An Avon Lake man has been indicted on federal charges that he illegally received $11 million as part of a scheme that led to the collapse of St. Paul Croatian Federal Credit Union, one of the largest credit union failures in U.S. history.
Gezim “Jimmy” Selgjekaj, 41, faces one count of conspiracy, 15 counts of financial institution fraud and six counts each of bribery and money laundering, according to a news release from U.S. Attorney for Northern Ohio Steven Dettelbach.
Selgjekaj created fake businesses that were used as “safe havens” for money illegally siphoned off from loans issued by the credit union, an FBI investigation determined, according to the news release.
Selgjekaj allegedly operated several businesses, which were “created either primarily as ‘safe heavens’ for credit union proceeds or that performed little or no legitimate business despite receiving loan proceeds intended for Selgjekaj’s ‘business’ ventures,” the release said.
He is accused of conspiring with the credit union’s chief operating officer, Anthony Raguz, and others to submit false applications to receive the loans.
Between March 2003 and July 2004, Selgjekaj received $5 million worth of loans from the credit union. He received another $3.6 million in loans between 2004 and 2008, even though he was in federal prison at the time on unrelated charges.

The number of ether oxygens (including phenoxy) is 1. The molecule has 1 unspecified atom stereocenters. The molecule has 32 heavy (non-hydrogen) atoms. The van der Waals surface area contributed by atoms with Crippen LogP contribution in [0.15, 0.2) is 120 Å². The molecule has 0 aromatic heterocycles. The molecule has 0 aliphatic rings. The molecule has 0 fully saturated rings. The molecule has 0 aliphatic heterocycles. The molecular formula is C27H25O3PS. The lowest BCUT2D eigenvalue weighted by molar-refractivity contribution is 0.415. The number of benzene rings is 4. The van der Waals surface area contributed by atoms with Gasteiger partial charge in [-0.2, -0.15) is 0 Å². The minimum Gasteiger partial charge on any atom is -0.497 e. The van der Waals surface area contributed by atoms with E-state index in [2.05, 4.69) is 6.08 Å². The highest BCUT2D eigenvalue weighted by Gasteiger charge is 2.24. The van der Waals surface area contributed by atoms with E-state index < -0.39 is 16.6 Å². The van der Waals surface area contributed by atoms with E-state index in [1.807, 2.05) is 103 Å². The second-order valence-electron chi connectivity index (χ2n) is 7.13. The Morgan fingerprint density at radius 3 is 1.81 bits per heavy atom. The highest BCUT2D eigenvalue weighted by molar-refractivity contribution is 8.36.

He received another
$2.9 million worth of loans between 2008 and 2010, the news release said.
In return for the loans, Selgjekaj would pay Raguz, who is serving a 14-year prison term and was ordered to repay
$72.5 million, the release said. He allegedly gave Raguz $40,000 in cash and another $66,000 worth of checks, the news release said.
At the time it was liquidated in April 2010, St. Paul Croatian Federal Credit Union served 5,400 members and had assets totaling $238.8 million.
The closure cost the National Credit Union Share Insurance Fund more than $170 million, according to a news release issued in the case last year.
According to an affidavit filed by FBI Agent Derek Kleinmann, Raguz admitted that he took bribes from borrowers in exchange for overlooking their lack of creditworthiness.
So far 24 people have been charged in connection with the credit union’s collapse, including Koljo Nikolovski, who received 18 years in prison for the $5.6 million worth of fraudulent loans he received from the credit union.
According to a news release issued at the time Nikolovski was sentenced in 2011, when Raguz tried to disassociate himself from Nikolovski in 2009, the Eastlake man followed the executive to his home and threatened to kill him and his family.
Contact Brad Dicken at 329-7147 or firstname.lastname@example.org.